In a new report of Blue Cross Blue Shield insurance companies, insurers showed improved operating performance in the Affordable Care Act (ACA) individual market in 2016.
Insurers in the individual market will get closer to break-even margins in 2017, but target profitability is still a couple of years away. There is much unpredictability for 2018 and beyond depending on whether Congress and the DHS make changes to the healthcare system. Standard & Poor's Global Ratings predicted 2018 will show gradual improvement in the individual market and small, positive margins for insurers if the market is largely unaffected by changes.
- S&P said the individual market will become more unstable if Congress makes “significant changes” to the individual insurance market or if the federal government reduces insurers’ cost-sharing reduction subsidies.
S&P reported in 2014 that it would take five years for the individual market to stabilize and 2016 showed the first signs that health insurance companies could manage the individual market.
Many Blues plans have struggled in the market and target margins are still in the future, but S&P said most Blues’ improved their medical loss ratios significantly in the individual market in 2016.
S&P acknowledged problems in the market, including having counties in Tennessee and Iowa with no insurers in the exchange and some counties having only one option in 2018. Plus, four out of five states (Alabama, Alaska, Oklahoma, South Carolina and Wyoming) with only one insurer in the exchange in 2017 didn’t expand their Medicaid program, which leaves those markets unstable.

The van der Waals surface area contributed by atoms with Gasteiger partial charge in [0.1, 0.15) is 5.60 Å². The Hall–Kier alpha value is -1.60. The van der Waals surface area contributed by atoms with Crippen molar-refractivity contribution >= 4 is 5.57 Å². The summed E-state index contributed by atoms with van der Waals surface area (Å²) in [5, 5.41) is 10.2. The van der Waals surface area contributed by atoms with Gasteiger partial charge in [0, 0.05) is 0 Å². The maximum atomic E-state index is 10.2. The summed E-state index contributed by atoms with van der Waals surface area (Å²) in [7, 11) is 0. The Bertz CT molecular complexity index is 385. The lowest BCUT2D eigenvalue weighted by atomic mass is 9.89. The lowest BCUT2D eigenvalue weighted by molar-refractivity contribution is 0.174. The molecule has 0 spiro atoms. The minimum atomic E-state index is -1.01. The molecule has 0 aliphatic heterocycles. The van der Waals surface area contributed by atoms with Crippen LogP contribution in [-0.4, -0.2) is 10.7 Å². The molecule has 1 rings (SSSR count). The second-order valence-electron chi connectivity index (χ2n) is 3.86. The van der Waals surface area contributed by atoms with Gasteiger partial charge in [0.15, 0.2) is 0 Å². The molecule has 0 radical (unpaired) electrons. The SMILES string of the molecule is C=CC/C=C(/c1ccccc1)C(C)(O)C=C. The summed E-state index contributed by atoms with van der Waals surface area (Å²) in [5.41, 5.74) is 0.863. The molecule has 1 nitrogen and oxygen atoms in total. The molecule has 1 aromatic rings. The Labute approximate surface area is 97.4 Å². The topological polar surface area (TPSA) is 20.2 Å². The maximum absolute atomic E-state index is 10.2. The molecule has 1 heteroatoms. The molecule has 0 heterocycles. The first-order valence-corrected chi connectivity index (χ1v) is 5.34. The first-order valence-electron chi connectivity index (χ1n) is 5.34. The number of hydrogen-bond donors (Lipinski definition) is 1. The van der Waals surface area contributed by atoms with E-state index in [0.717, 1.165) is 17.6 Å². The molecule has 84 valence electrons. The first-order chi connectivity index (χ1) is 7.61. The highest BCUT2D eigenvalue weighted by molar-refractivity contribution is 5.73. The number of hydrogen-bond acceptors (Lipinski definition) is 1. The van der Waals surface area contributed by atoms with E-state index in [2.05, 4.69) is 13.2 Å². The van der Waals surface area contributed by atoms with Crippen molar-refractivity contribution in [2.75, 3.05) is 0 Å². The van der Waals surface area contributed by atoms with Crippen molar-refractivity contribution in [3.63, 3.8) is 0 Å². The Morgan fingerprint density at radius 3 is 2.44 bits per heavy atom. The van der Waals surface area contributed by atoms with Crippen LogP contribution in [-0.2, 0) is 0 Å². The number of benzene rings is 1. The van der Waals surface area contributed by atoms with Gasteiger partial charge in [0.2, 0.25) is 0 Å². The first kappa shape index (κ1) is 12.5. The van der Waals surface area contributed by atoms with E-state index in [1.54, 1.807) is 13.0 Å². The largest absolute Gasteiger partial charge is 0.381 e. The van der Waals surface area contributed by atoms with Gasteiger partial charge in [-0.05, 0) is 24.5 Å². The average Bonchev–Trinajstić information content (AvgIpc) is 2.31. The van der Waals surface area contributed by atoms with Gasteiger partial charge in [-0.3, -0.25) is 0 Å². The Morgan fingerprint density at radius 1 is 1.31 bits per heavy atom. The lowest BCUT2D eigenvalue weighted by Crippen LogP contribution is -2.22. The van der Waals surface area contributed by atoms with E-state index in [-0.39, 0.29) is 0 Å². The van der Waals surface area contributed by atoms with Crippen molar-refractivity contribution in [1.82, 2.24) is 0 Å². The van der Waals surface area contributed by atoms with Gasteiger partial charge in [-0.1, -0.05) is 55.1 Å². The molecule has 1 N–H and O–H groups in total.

Those problems will only get worse if the federal government doesn’t resolve uncertainty regarding regulations and subsidies. If leaders don't resolve those issues by May or June, which is when insurers need to file initial rates and products for 2018, S&P predicted higher premium rate increases or more insurers dropping out of the market next year.
Despite what the White House says, the individual market isn’t in a death spiral. In 2018, S&P expects much smaller rate increases than the 25% increase in 2017, and more in line with the 7.5% increase in 2016 and 2% in 2015. Low premium increases will likely stabilize individual insurance membership numbers.